There is a guerrilla war going on in the middle of the Georgian capital, Tbilisi. But this is no armed conflict. It’s a struggle over green space and greenbacks, and one with important implications for grassroots activism throughout the region.
President Nursultan Nazarbayev’s administration in Kazakhstan has weathered the tempest stirred up by the devaluation of the country’s currency earlier in February. But officials now face a longer-term test as they confront an erosion of public trust.
While leaders of the Euromaidan movement strive to consolidate their authority, not all Ukrainian citizens are buying into the new order in Kyiv. In particular, Russian-speakers in Crimea, which only became a part of Ukraine in 1954, have become the focus of international attention for their defiance of the new authorities in Kyiv.
Kara-Keche, a sprawling deposit containing about 430 million tons of coal in mountainous Naryn Province, is a key asset for Kyrgyzstan’s struggling economy. It’s not just the government and an array of local companies plying the open pit mines that are interested in the dirty black stuff. Last November, a shootout at Kara-Keche among gangsters highlighted an unsavory side of the business.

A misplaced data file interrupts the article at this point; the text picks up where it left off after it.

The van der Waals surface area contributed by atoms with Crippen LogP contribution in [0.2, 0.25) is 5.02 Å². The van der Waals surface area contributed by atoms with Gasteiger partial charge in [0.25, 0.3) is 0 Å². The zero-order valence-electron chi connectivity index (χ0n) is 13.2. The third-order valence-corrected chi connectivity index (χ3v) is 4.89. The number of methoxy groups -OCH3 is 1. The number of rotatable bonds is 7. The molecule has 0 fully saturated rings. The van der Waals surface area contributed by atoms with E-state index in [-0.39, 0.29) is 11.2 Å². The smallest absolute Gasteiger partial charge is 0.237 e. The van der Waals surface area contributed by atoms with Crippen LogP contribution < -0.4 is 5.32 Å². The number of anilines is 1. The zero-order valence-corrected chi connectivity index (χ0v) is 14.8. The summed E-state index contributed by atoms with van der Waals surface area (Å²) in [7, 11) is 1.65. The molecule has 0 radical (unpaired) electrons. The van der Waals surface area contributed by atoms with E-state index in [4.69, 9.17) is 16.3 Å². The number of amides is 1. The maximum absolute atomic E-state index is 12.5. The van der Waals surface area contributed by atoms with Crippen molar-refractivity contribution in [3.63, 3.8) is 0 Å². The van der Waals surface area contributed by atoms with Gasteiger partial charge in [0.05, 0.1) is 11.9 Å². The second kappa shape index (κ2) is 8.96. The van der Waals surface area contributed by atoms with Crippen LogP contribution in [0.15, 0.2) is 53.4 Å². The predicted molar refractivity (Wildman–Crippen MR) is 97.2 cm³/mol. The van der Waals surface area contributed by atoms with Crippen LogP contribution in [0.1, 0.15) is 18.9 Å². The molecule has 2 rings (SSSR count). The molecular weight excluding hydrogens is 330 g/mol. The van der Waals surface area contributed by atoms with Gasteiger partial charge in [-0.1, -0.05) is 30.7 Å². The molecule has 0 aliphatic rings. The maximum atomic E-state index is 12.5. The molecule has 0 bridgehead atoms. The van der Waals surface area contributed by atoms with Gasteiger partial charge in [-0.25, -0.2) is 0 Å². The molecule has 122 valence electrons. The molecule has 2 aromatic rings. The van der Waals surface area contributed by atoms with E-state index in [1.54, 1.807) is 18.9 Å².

"Politically motivated at the behest of Azerbaijani President Ilham Aliyev" -- that was how former Health Minister Ali Insanov described his five-week retrial, which ended on February 25 with the judge upholding the 11-year prison term handed down to Insanov in 2007.
Sergei Nigoyan, a 20-year-old ethnic Armenian born in Ukraine, was the first Euromaidan activist to fall. His death back in late January created a challenge for leaders of the sizable Armenian community in Ukraine: as the revolution unfolds, Armenians are generally eager to be seen as loyal and neutral.
Armenia’s four competitors at the Sochi Winter Olympics didn’t come close to winning a medal. But a joke making the rounds in Yerevan goes that since the athletes made it into Russia, they should at least stick around and look for work.
Security officials in several Central Asia states are playing up the threat posed by Islamic militants returning to the region from Syria. While authorities warn of potential problems ahead, analysts are struggling to assess the real risk level.
It starts out like any gymnastics class: A teacher guides a roomful of women through stretching and breathing exercises. The yoga, ballet and tai chi moves train pelvic muscles, the stomach and legs. You only realize you are in a “sex class” when the egg-shaped stones appear.